Fourth, nevertheless, I want to build bridges rather than walls. And for this reason, I have asked the keepers of bible.org to change both the title of “Biblical Gynecology” (both parts) to “Women in Leadership.” If some of your readers can attack me personally without knowing anything about me, my guess is that they almost certainly did not read these two essays before they wrote their remarks. I don’t want to close doors, but open dialogue about this and other important issues facing the church in the twenty-first century.

Dan Wallace said...

Mark, thank you for your comments on my use of ‘gynecology’ as a description of a biblical view of women. In response, I would like to note four things.

First, I think it’s awfully restrictive and unnecessarily biased to speak of gynecology as only dealing with ‘functions and diseases of women.’ A good friend of mine, a female theologian, said, “I would prefer *he* chose one of the many more positively nuanced definitions that emphasized a woman’s reproductive *health* (not disease).” I agree.

Second, although you quoted most of the relevant section on my rationale for using this term, you didn’t quote all of it. The term was coined on the basis of Greek usage of the word γυνη in combination with λογος/λογια, as are many other terms that are used technically as a theological terminus technicus. And, as I mentioned in the article, I did this because it would avoid cumbersome circumlocutions.

Dan Wallace said...
This comment has been removed by the author.
Mark Goodacre said...

Dan: many thanks for your thoughtful and helpful response. I hope you won't mind my having promoted it to the main blog so that I can comment in due course. Best wishes, Mark.

Suzanne McCarthy said...

I expressed my disgust with this title (and the entire article) in the past to Dr. Wallace. I have always thought of the stirrups and table in connection with this word. But this article is not half as disturbing as the article on Junia.

Many years ago, my ex husband and I were given a Strongs Concordance by a pastor who attended Dallas. Some years later, I gingerly picked the concordance up and without too much contact, dumped it in the garbage. The visceral dirtiness of this kind of Christianity is not often appreciated by men, but I think you get it, Mark.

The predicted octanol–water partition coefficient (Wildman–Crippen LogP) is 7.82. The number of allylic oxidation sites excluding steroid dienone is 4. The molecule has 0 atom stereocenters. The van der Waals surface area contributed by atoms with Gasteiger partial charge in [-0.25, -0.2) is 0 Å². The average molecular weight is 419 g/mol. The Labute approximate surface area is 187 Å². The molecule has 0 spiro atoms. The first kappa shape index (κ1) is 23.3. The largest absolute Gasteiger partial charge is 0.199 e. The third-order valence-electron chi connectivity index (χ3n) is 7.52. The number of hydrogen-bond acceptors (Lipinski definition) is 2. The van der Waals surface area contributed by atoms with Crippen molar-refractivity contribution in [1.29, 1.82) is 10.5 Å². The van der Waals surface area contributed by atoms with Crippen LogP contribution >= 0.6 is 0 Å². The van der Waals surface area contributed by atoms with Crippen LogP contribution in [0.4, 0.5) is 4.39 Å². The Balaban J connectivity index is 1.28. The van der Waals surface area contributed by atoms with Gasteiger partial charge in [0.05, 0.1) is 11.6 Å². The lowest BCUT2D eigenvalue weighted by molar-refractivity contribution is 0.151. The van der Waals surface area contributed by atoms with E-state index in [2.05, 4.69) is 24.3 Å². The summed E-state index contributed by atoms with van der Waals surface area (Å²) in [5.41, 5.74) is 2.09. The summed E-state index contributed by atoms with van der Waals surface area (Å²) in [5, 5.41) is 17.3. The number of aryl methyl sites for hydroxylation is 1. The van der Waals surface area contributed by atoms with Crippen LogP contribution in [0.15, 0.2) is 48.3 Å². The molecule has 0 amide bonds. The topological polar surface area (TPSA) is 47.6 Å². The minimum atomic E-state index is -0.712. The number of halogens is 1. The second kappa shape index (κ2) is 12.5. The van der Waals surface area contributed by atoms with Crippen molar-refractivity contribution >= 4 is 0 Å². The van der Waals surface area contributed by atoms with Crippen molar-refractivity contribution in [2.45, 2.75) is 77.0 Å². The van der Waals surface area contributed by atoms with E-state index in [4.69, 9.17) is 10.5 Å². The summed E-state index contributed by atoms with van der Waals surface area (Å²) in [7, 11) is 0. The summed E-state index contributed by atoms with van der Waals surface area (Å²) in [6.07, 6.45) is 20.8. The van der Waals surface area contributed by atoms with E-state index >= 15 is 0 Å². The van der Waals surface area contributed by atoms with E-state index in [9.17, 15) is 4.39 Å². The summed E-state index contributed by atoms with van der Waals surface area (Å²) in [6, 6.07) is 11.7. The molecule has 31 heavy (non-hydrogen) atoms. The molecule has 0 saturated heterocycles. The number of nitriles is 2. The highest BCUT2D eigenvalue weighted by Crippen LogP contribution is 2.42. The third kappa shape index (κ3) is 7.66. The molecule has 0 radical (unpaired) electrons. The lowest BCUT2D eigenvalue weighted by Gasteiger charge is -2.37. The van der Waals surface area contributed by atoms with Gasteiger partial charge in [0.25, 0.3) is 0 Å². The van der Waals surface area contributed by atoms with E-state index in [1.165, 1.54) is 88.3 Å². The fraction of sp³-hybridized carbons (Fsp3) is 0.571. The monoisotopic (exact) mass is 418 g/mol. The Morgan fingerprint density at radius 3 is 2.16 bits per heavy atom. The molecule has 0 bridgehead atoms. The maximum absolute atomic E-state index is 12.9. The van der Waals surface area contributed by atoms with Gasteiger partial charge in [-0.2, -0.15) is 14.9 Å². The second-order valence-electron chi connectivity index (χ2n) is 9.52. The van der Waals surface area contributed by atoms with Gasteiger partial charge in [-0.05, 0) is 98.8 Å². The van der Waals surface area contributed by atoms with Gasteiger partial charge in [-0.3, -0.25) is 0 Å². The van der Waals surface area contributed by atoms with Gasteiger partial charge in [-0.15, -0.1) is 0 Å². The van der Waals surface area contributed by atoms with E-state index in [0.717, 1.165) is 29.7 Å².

Suzanne McCarthy said...

Of course, chucking the concordance was symbolic since I use Strong's online occasionally. But the physical revulsion is not a pretense. I have flushed other items down the toilet for no physical reason but for what they represented.

And I am sure that my Greek is quite well established in my mind, since I was a young teenager, but I have been capable of thinking and writing of women in the church without the use of "gynecology."

It is actually astounding that Dr. Wallace has asked to have the title changed when you asked it, but ignored my opinion. Obviously as a woman, I was biased.

Suzanne McCarthy said...

and now that I have gone and seen the change - which still googles well under biblical gynecology - I have seen what a misnomer that new title is. In the list of things a woman can do in the moderate complementarian position, leadership does not feature. A woman is a responder only, and cannot initiate. I think the original title, which displayed the objectification of woman, as a responder only, was much better!

MK said...

Great post! Thank you for bringing attention to this issue.

I read your NTBlog and listen to NTPod episodes with great interest. My academic interests centre around gender in the Early Church, and I truly appreciate your insights into the portrayal of men and women in NT literature.

micky mayor said...

Gynecological instruments are the term given to those instruments which are specifically used in the field of gynecology.